She has a very good notion of fingering. It was absolutely necessary. she thought it not unlikely to be Lady Catherine." Elizabeth looked at Darcy to see how cordially he assented to his cousin's praise. remained at the instrument till her ladyship's carriage was ready to take them all home. They then sat down. to her very great surprise. Collins and Maria were gone on business into the village. said to Darcy: "Miss Bennet would not play at all amiss if she practised more. as I often see done. and could have the advantage of a London master. entered the room. or appear interested in their concerns. to think of something. and. Lady Catherine continued her remarks on Elizabeth's performance. therefore. had her health allowed her to learn. It is not that I do not believe _my_ fingers as capable as any other woman's of superior execution. when the door opened. mixing with them many instructions on execution and taste. and under that apprehension was putting away her half-finished letter that she might escape all impertinent questions. though her taste is not equal to Anne's. and when her inquiries after Rosings were made. and in this emergence recollecting _when_ she had seen him last in Hertfordshire. Elizabeth received them with all the forbearance of civility. after listening for a few minutes.catch their tone of conversation. had she been his relation. and from the whole of his behaviour to Miss de Bourgh she derived this comfort for Miss Bingley. that he might have been just as likely to marry _her_. and writing to Jane while Mrs. and. when she was startled by a ring at the door. He seemed astonished too on finding her alone. at the request of the gentlemen. and feeling curious to know what he would say on the subject of their hasty departure. and Mr." "My fingers. We neither of us perform to strangers. and do not produce the same expression. You have employed your time much better. Darcy. Mr. "do not move over this instrument in the masterly manner which I see so many women's do. she observed: . who called out to know what they were talking of. seemed in danger of sinking into total silence. They have not the same force or rapidity. "You are perfectly right. Chapter 32 Elizabeth was sitting by herself the next morning. Elizabeth immediately began playing again. Darcy only. and. the certain signal of a visitor." said Elizabeth." Darcy smiled and said. and apologised for his intrusion by letting her know that he had understood all the ladies were to be within. Anne would have been a delightful performer. As she had heard no carriage. No one admitted to the privilege of hearing you can think anything wanting. but neither at that moment nor at any other could she discern any symptom of love." Here they were interrupted by Lady Catherine. But then I have always supposed it to be my own fault--because I will not take the trouble of practising. Lady Catherine approached.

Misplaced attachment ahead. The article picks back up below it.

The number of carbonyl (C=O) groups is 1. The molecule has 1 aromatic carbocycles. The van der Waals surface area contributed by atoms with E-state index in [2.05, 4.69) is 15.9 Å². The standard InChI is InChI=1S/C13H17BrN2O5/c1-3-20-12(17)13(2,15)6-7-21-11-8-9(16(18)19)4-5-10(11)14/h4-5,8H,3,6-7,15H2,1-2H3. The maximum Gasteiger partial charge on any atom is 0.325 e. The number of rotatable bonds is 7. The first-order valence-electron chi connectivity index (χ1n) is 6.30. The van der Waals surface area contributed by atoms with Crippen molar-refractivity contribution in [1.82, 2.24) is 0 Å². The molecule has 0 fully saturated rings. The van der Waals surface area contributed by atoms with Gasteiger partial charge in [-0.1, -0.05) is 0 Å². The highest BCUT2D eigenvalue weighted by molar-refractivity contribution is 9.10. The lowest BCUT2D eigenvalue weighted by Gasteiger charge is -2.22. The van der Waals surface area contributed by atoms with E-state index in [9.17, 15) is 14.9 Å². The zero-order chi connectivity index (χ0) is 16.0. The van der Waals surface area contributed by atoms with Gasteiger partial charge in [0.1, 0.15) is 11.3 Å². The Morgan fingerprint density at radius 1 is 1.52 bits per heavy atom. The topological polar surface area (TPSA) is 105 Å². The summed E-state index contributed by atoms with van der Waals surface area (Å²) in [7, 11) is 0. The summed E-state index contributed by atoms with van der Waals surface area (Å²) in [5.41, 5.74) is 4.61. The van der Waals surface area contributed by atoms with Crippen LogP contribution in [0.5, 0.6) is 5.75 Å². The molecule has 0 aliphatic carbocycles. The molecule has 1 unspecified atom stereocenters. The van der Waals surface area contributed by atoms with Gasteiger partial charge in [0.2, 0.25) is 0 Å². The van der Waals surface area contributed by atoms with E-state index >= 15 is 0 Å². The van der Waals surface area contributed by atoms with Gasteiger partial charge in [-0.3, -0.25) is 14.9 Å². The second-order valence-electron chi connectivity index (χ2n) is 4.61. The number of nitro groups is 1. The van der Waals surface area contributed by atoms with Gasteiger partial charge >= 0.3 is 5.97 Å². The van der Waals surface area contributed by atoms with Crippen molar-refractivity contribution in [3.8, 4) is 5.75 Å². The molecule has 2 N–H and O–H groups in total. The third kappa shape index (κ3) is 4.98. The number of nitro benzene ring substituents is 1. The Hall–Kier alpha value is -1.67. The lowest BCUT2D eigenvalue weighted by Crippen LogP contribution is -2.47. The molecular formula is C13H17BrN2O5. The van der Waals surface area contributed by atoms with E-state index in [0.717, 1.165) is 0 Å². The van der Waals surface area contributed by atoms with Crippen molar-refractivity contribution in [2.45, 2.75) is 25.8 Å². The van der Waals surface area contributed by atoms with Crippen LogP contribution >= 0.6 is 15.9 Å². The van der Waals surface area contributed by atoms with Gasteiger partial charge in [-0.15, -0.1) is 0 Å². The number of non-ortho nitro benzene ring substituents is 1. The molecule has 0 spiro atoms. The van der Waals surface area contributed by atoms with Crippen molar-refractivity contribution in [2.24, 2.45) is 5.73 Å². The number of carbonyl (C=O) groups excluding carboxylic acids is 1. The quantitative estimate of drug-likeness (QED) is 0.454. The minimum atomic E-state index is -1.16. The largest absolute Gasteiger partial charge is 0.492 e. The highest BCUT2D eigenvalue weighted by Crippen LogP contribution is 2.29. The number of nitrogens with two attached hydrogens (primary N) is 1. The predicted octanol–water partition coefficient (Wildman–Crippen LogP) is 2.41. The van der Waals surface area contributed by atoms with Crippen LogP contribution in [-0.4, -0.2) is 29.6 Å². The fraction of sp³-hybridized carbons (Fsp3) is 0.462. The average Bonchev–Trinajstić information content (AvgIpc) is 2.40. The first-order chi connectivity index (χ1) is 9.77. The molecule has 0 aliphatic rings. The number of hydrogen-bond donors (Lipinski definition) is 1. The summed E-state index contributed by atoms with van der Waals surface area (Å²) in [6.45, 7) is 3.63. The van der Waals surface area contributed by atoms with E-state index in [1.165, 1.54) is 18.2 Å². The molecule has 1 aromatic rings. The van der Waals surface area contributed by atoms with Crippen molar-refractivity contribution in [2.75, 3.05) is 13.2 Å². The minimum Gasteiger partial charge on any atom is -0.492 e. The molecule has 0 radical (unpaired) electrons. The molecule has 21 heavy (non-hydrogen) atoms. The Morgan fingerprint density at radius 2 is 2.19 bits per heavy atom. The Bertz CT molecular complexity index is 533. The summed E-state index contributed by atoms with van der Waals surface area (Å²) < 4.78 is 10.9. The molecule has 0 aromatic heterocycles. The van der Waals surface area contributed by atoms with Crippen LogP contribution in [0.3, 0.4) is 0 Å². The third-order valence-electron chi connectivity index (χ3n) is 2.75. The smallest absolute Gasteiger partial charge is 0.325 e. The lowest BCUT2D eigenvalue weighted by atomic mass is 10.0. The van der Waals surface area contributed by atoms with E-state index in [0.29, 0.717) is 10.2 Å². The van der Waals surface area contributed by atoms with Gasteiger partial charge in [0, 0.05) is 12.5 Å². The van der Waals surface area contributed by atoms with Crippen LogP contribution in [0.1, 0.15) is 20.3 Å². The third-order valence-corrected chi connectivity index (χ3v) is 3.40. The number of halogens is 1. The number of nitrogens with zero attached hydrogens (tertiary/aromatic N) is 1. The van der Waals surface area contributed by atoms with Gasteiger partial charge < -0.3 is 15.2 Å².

but it is probable that he may spend very little of his time there in the future. perhaps. Collins as the wisest thing she ever did. "if he were to give it up as soon as any eligible purchase offers. He took the hint. Lady Catherine." "I should never have considered the distance as one of the _advantages_ of the match." "Mr. Mr." said Darcy. Bingley has not much idea of ever returning to Netherfield again?" "I have never heard him say so. Bingley did not take the house so much for the convenience of the neighbourhood as for his own. But. he went but the day before." "And what is fifty miles of good road? Little more than half a day's journey. Yes. having nothing else to say. Darcy! It must have been a most agreeable surprise to Mr." "An easy distance. I believe. do you call it? It is nearly fifty miles. however." She found that she was to receive no other answer. his friends may well rejoice in his having met with one of the very few sensible women who would have accepted him. and in a prudential light it is certainly a very good match for her. Bingley to see you all after him so soon. when you left London?" "Perfectly so. after a short pause added: "I think I have understood that Mr." . indeed. He has many friends. Collins appears to be very fortunate in his choice of a wife. "This seems a very comfortable house." cried Elizabeth. and we must expect him to keep it or quit it on the same principle. Collins first came to Hunsford. Mr. Collins was settled _near_ her family." "It must be very agreeable for her to be settled within so easy a distance of her own family and friends. I thank you. and. it would be better for the neighbourhood that he should give up the place entirely. did a great deal to it when Mr."How very suddenly you all quitted Netherfield last November." "I should not be surprised." "If he means to be but little at Netherfield. for." "I believe she did--and I am sure she could not have bestowed her kindness on a more grateful object." Elizabeth made no answer. or have made him happy if they had. "I should never have said Mrs." "Yes. She seems perfectly happy. My friend has an excellent understanding--though I am not certain that I consider her marrying Mr. I hope. and is at a time of life when friends and engagements are continually increasing. He and his sisters were well. I call it a _very_ easy distance. She was afraid of talking longer of his friend. and soon began with. was now determined to leave the trouble of finding a subject to him. and. if I recollect right. for then we might possibly get a settled family there.